Remove or Replace Infested Wood

The simplest way to get rid of drywood termites is to remove and/or replace infested wood. If the infestation is localized to one or two pieces of easily accessible wood, you can simply remove and replace the infested wood to effectively get rid of drywood termites in your home. If the wood cannot be removed or replaced, see the methods below for treatment options.

Treat Unpainted or Raw Wood with Bora-Care

Bora-Care is a concentrated borate-based product with a glycol (alcohol) base. When applied to raw or unpainted/unstained wood, Bora-Care penetrates up to 4 inches into the wood, making it more effective than other products. Drywood termites that ingest wood that has been treated with Bora-Care will stop eating and die. Bora-Care also prevents new termites from tubing into treated wood. If applied correctly (according to the label) Bora-Care will offer protection for the lifetime of the wood. That is why many homebuilders treat the studs of a home with Bora-Care, which they may dye blue to show that wood has been treated.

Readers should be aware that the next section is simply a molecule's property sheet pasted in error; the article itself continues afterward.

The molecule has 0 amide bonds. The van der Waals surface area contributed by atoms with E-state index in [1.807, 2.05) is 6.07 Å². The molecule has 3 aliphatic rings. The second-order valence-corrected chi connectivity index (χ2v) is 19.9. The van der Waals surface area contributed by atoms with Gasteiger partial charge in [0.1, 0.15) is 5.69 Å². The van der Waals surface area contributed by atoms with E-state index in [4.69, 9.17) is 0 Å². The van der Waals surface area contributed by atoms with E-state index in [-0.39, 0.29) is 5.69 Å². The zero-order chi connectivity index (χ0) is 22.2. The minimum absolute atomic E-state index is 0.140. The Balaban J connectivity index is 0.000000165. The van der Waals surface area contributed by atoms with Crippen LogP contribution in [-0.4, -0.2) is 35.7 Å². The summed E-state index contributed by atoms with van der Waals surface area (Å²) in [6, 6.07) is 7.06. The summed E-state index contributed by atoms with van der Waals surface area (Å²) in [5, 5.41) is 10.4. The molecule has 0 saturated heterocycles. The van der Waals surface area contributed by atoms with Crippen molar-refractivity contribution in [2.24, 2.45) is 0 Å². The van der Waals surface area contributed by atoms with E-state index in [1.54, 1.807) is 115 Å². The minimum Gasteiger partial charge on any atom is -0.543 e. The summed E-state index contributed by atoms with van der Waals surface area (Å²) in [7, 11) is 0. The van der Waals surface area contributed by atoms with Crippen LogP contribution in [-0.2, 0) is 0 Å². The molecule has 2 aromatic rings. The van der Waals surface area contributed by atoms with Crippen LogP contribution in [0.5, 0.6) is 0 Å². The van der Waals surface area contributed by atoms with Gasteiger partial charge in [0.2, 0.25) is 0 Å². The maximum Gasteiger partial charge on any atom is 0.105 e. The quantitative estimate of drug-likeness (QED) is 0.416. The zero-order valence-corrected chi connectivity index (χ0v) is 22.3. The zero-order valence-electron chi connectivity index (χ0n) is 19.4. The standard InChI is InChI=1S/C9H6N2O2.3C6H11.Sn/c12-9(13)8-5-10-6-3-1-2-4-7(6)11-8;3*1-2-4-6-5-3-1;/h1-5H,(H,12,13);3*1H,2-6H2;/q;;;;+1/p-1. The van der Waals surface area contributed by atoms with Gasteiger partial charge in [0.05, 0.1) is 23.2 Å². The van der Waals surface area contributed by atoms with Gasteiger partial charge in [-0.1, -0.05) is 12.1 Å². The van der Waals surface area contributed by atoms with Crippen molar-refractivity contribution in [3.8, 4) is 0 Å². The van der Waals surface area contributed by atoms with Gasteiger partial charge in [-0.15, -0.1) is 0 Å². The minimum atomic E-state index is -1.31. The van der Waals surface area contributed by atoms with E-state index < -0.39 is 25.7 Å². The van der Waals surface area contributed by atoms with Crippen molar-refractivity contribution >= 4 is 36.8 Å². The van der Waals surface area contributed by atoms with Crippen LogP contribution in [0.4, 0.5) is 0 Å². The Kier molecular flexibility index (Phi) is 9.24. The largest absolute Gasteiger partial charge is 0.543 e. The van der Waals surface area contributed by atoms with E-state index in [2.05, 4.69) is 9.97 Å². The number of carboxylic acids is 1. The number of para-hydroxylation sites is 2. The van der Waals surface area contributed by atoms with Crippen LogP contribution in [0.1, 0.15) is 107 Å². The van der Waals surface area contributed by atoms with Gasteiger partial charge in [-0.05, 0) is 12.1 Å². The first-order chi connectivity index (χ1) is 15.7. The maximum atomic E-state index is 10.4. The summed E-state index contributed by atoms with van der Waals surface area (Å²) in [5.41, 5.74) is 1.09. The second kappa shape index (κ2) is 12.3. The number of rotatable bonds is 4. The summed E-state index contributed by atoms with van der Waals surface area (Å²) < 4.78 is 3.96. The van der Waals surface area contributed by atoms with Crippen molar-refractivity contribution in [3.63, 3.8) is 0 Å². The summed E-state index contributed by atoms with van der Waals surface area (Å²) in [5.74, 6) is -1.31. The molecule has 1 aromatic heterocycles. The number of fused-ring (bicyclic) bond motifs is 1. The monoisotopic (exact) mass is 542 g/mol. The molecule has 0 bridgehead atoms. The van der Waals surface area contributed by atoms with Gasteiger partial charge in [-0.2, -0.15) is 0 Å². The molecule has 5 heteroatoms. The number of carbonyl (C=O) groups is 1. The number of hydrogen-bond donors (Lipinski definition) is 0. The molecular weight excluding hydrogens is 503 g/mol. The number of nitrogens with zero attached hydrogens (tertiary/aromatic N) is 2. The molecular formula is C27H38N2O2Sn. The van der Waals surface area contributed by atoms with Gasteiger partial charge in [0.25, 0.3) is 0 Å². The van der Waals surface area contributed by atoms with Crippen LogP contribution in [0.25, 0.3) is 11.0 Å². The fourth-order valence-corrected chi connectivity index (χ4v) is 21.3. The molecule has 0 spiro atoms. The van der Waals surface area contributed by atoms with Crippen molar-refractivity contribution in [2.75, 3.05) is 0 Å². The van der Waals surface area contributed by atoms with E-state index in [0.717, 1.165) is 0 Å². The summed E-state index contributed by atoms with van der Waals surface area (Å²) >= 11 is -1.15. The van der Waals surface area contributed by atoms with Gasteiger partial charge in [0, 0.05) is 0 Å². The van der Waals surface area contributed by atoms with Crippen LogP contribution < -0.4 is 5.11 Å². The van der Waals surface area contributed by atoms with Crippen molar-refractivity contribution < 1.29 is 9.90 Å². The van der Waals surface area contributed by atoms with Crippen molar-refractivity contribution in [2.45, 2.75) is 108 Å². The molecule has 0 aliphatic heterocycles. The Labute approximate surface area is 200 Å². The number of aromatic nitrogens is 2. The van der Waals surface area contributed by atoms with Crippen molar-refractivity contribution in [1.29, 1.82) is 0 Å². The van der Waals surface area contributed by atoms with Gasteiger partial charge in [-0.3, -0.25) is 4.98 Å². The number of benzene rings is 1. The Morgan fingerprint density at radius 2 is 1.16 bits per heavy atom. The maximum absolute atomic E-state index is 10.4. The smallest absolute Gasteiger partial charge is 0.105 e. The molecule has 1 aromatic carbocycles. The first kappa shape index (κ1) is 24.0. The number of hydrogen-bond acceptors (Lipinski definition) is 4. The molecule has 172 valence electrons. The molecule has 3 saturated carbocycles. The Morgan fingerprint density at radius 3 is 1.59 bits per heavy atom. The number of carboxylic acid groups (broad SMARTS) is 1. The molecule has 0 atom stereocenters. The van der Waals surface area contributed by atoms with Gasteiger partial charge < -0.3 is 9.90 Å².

To use Bora-Care, begin with the following tools and products:

  • Bora-Care
  • A foaming solution if you decide to foam the Bora-Care
  • A 5-gallon bucket
  • A paint stirrer
  • A hand pump sprayer, paint brush, paint roller, or foaming device

How To Kill And Get Rid Of Drywood Termites

Drywood Termite Swarmer

Use Professional Quality Drywood Termite Control Products. No License Required*

Recommended Drywood Termite Insecticides, Sprays, Baits and Wood Treatment

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Tri Die Pressurized
Silica Gel Aerosol

Alpine Ant and
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Solo Wall
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Stainless Steel
Needle Injector

Drywood Termite Distribution Map

Drywood Termite Facts